All real-world character sets (ASCII, EDCDIC, etc) place the letters 'A' through 'Z' in sequence (so 'B' is equivalent to 'A' + 1, 'Z' is equivalent to 'A' + 25, etc) and the letters 'a' through 'z' also in sequence for all real-world character sets. Also, in all real-world character sets, the letters have positive values (i.e. neither 'A' nor 'a' are negative). The problem, however, is that the relationship between 'A' and 'a' (for example, number of characters intervening between them) does vary between character sets.

    So, to avoid the magic numbers, it is possible to do this (for a conversion from upper to lower case).
    Code:
    if (x >= 'A' && x <= 'Z)
    {
         x -= 'A';    //   yields a value in the range 0 to 25
         x += 'a';
    }
    This will work for any real-world character set. I've broken the code in the body of the if block into two lines to describe what is actually happening.

    The limitation of this approach is that it is not necessarily applicable for natural languages other than english. The standard functions (isupper(), tolower(), etc) are "locality aware".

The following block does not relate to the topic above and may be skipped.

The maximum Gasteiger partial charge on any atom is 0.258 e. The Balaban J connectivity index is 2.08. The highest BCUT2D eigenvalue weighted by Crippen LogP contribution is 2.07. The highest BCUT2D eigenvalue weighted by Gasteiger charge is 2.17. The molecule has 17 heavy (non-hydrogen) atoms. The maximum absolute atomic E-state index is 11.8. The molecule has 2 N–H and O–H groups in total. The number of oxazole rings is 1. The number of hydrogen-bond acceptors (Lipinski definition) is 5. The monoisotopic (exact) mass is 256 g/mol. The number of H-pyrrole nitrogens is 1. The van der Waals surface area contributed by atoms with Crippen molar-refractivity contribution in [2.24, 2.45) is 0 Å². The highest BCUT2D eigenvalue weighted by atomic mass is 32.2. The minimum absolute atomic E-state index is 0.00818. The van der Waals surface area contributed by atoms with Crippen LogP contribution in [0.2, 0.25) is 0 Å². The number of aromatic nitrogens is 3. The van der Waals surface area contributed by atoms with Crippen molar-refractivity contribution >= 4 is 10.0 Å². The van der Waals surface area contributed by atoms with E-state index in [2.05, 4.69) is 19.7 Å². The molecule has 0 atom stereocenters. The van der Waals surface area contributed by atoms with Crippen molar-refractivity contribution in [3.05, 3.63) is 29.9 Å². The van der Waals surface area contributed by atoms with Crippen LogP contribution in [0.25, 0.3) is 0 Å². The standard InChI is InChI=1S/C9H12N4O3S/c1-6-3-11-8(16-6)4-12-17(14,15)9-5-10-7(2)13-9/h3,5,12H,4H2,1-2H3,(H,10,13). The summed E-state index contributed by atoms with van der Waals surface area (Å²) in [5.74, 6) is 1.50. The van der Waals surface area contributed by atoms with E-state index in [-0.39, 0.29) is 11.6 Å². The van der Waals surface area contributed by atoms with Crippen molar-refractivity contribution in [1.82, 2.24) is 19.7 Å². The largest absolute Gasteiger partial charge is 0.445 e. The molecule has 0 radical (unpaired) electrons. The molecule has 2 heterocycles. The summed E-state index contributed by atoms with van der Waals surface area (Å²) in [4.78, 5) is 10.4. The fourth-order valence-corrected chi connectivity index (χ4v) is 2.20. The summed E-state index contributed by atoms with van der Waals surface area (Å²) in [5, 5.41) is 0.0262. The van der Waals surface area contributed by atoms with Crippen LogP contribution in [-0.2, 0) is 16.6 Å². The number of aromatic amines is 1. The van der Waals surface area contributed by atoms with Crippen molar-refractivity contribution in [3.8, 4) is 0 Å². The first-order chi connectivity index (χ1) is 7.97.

Quote Originally Posted by Interista View Post
    I absolutely agree. If there is something easier then its that that we should use. However, our lecturer has not taught it to us yet which is ridiculous.
    As I discussed in your previous thread, you are speaking rubbish.

    To make a point, this thread gives you a solution to one of your homework exercises. However, you might want to keep in mind that your lecturer probably expects you to learn by doing, whereas you expect to be spoon-fed.
    Last edited by grumpy; 11-03-2011 at 03:35 PM.
    Right 98% of the time, and don't care about the other 3%.

  9. #9
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    Quote Originally Posted by grumpy View Post
    All real-world character sets (ASCII, EDCDIC, etc) place the letters 'A' through 'Z' in sequence
    It's the numbers that are guaranteed to be sequential, letters aren't. Certainly not in EBCDIC where, for example, I = 0xC9 and J = 0xD1

    Also, in all real-world character sets, the letters have positive values (i.e. neither 'A' nor 'a' are negative)
    Again, this isn't true for EBCDIC assuming a signed char type.